Secondly, what we usually find is that an idea that comes to us usually needs work and modification. What we are usually doing is saying, ‘hello, this idea has promise, we have faith in you as a creator and would you like to collaborate with us to try and develop your idea into something great’.
So, it wouldn’t just be your idea we are interested in – it would be you, your creative talent and your idea.
Thirdly, if you have an original take or an original voice or an original way of doing things, then we won’t be able to or want to make anything based on your idea without you. It’s your talent we want, the ideas we can work on together.
If you have an idea like our now infamous ‘it’s a heist movie with dogs’ then you can be sure that dozens of other people will have had exactly that or a very similar idea and are trying to sell it, possibly to us and certainly to many others, at the same time. It’s not just your unique idea that we want, it is your originality that we want too and nobody can steal that.
We have to protect ourselves against people sending us generic ideas that are similar to ones that we have already received or that we are working on ourselves, hence the disclaimer notice on our send us an idea page. This gives us very basic protection against people ‘trying it on’ (much more common by the way than people actually stealing ideas) but this in no way allows us to steal copyrightable ideas which is illegal.
Here’s that disclaimer notice that you will find on the send us an idea page:
‘Please note that we cannot accept liability for loss of any unsolicited material which you send us. If you do send us any materials (including programme ideas, formats, taster tapes, showreels), please be aware that your submitted material may contain ideas which are the same or similar to ideas which have already been independently developed by us or other third parties and so you expressly understand and accept when sending unsolicited material to us that we may have already independently developed or acquired ideas without use of your submitted material or may do so in the future. In such event, there will be no breach of your copyright or confidentiality’.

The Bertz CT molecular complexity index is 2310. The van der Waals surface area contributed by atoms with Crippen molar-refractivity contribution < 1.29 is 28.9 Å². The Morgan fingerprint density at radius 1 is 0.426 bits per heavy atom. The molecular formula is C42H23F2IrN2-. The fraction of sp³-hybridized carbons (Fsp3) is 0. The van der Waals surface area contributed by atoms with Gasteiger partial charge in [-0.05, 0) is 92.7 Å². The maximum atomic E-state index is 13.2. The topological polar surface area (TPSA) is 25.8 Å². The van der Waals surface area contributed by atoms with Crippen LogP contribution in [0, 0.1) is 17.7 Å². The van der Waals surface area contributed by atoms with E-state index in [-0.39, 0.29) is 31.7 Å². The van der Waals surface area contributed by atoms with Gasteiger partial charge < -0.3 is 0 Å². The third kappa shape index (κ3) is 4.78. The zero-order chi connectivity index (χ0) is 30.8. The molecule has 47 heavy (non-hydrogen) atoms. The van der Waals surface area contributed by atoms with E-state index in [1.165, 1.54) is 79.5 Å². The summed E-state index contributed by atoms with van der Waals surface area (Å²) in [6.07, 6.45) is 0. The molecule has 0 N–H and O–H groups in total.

Generally speaking we don’t sign NDA’s. They serve little useful purpose, they take ages to negotiate, they slow everything down and can create an atmosphere of mistrust.
They can be useful in special circumstances, where you have particularly well-known talent attached to your idea for example and you want us to promise to keep that quiet. In cases such as that we would consider signing an NDA. Just to look at new ideas we rarely would.
Every now and again we come across people who have gone to great lengths and expense to trademark their ideas at a very early stage. We rarely recommend this. Your work is protected by copyright to the fullest extent that it can be without you having to do anything.
It is advisable to create a record of when you came up with something in case of future disputes, the easiest way to do that is to commit it to paper or disc and post it to yourself registered delivery and don’t open the envelope.
Trademarking should be undertaken when there is likely to be trade in your idea and usually comes into its own when you have created a successful piece of Intellectual Property that others then feel they might want to copy or make something similar to in a way that creates confusion in the mind of a consumer.
Trademarking should, in our opinion, wait until you know if you have a successful project or property on your hands at which point it becomes vital. No point in trademarking something, at a potential cost of tens of thousands of pounds, which then doesn’t go anywhere. If in doubt take sensible legal advice.
What you might want to do is check that your idea doesn’t infringe an already existing trademark. It’s a complex issue that requires professional advice but you can look online, especially at the Intellectual Property Office website in the UK or the United States Patent and Trademark Office Website in the US to get more information and do an initial search.
It’s very important to us that you understand the deal you would do with us from the very beginning. For this reason we have a small discretionary fund to pay the legal fees of creators who can’t afford a lawyer to look at our contract. The amount we offer is usually enough to cover a couple of hours of work from a mid price range media lawyer.
We can recommend people that you can talk to (who are independent of Wildseed Studios) or we can pay your own lawyer, provided they are genuine media lawyers and not general solicitors for example who aren’t used to dealing with Intellectual Property contracts. Whether we offer this support is entirely at our discretion and needs to be agreed up front.
If you are a creator with an idea you think we should hear then we have a formal submissions process. Check on the current status of submissions to Wildseed Studios below or check out the shows we have already commissioned.
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© Wildseed Studios 2016